Biden announces he will renominate Powell as Fed chairman
Joe Biden has just announced he will renominate Jerome Powell to serve another term as chair of the Federal Reserve board of governors.
In a new statement, the White House noted Biden will also nominate Dr Lael Brainard to serve as vice-chair of the Fed board, on which she has served since 2014.
America needs steady, independent, and effective leadership at the Federal Reserve. That’s why I will nominate Jerome Powell for a second term as Chair of the Board of Governors of the Federal Reserve System and Dr. Lael Brainard to serve as Vice Chair of the Board of Governors.
November 22, 2021
“While there’s still more to be done, we’ve made remarkable progress over the last 10 months in getting Americans back to work and getting our economy moving again,” Biden said in the statement.
“That success is a testament to the economic agenda I’ve pursued and to the decisive action that the Federal Reserve has taken under Chair Powell and Dr. Brainard to help steer us through the worst downturn in modern American history and put us on the path to recovery. …
“Fundamentally, if we want to continue to build on the economic success of this year we need stability and independence at the Federal Reserve – and I have full confidence after their trial by fire over the last 20 months that Chair Powell and Dr. Brainard will provide the strong leadership our country needs.”
The president still has three seats to fill on the Fed board, including the position of vice-chair for supervision. The White House said Biden plans to announce those appointments “beginning in early December”.
Democrats are worried that inflation could imperil their legislative agenda and their majorities in Congress as crucial midterm elections loom next year.
While Joe Biden and fellow Democrats had previously sought to downplay rising inflation, it has become an unavoidable issue as prices continue to climb.
The labor department has reported that prices increased by 6.2% over the past 12 months, marking the most rapid uptick since 1990. Gasoline prices have increased by 49.6% over the past year, while food prices have risen by 5.3%.
As prices rise, more working Americans are noticing their bills have become more burdensome. According to a poll conducted by the progressive firm Navigator Research this month, 54% of Americans now say the cost of groceries and gas is a “major crisis”, marking a 17-point increase since September.
Senator Joe Manchin, one of the key holdouts in Democrats’ negotiations over their $1.75tn spending package, has said he is hearing more from constituents who are concerned about their gas and grocery bills.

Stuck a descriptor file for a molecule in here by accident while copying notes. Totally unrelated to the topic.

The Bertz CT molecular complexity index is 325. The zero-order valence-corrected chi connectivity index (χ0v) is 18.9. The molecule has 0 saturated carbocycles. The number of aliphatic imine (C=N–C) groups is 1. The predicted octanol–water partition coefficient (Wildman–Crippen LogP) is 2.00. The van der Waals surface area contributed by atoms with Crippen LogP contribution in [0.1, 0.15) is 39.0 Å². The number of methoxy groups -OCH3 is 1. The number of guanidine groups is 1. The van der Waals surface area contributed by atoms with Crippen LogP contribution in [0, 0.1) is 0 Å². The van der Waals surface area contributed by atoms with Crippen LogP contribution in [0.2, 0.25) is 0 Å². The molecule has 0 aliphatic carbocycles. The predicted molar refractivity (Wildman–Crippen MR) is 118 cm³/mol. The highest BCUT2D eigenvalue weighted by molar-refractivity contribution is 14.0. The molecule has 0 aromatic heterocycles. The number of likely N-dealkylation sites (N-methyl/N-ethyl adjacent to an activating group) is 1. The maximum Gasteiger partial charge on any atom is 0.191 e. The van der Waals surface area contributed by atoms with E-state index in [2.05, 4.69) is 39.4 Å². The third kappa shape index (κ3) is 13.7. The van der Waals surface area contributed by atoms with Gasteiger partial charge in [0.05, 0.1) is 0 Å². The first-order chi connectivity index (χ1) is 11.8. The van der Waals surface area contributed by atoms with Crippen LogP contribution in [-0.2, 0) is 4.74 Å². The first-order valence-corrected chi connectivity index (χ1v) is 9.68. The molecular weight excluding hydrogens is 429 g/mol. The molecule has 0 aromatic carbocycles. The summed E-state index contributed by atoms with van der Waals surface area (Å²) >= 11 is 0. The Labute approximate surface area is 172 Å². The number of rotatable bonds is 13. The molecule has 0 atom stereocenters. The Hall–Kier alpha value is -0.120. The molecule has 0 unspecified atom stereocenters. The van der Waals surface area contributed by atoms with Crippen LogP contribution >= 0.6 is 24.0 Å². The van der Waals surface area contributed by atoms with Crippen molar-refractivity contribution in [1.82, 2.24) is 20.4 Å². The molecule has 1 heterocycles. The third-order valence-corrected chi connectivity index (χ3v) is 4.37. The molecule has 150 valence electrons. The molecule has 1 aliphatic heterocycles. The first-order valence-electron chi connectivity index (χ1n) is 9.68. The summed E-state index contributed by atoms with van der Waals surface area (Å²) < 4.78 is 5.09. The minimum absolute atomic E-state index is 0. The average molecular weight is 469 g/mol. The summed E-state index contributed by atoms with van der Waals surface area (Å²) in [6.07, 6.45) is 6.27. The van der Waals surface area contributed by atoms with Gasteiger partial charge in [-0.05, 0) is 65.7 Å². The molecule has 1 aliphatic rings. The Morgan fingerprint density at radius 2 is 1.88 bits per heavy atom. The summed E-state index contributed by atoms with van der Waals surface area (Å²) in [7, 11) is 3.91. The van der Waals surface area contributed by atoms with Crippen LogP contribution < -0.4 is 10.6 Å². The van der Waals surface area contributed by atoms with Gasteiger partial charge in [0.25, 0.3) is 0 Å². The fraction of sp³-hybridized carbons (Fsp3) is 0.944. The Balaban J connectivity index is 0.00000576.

“By all accounts, the threat posed by record inflation to the American people is not ‘transitory’ and is instead getting worse,” Manchin said in response to the labor department’s latest report. “From the grocery store to the gas pump, Americans know the inflation tax is real and DC can no longer ignore the economic pain Americans feel every day.”
Manchin has previously expressed concern that Democrats’ spending package, known as the Build Back Better Act, could negatively contribute to inflation.
Biden will need Manchin’s support to get the spending package through the evenly divided Senate, so the senator’s concerns could endanger the president’s top legislative priority.
“Corporate” Democrats in the Senate imperil Joe Biden’s Build Back Better Act, a leading House progressive warned – but not just Joe Manchin and Kyrsten Sinema, the targets of most leftwing ire.
Such Democrats, Rashida Tlaib of Michigan said, are influenced by donors who “don’t have the best interests of the American people in mind”.
At the same time, the New York Times reported that Manchin and Sinema are increasingly receiving money from corporate and conservative donors.
In an interview broadcast on Sunday, Tlaib told Axios she was “fearful” that “corporate Dems” would “guide this agenda. It’s gonna be the people that are gonna continue to profit off of human suffering.
“I know that they’ve been influenced and guided by folks that don’t have the best interests of the American people in mind.”
Tlaib said she was referring to Manchin and Sinema, “but I think there are some others that … have issues with the prescription drug negotiations there.
“And so I can’t say it’s just those two. They seem to be leading the fight, but I wouldn’t be surprised if folks are hiding behind them.”
Build Back Better advances to the Senate, where potential problems loom
Greeting, live blog readers.
The House passed Democrats’ $1.75tn social spending package, know as the Build Back Better Act, on Friday in a vote of 220 to 213.
The legislation now advances to the Senate, where the proposal will face many more hurdles. All 50 Democratic senators must support the bill in order to get it to Joe Biden’s desk.
Joe Manchin is seen at the White House. Photograph: REX/Shutterstock
Senate Democrats have already indicated they plan to make changes to the House version of the bill, particularly when it comes to the revenue-raising provisions that will help pay for the package.
And one of the centrist holdouts in the negotiations over the bill, Joe Manchin, has previously indicated concerns about how the proposal may negatively impact inflation.
So the Senate needs to craft a version of the bill that can win the support of all 50 Democratic members, and then congressional leaders from both chambers need to come together to agree on a final version of the legislation.
It’s going to be a long month of negotiations. Stay tuned.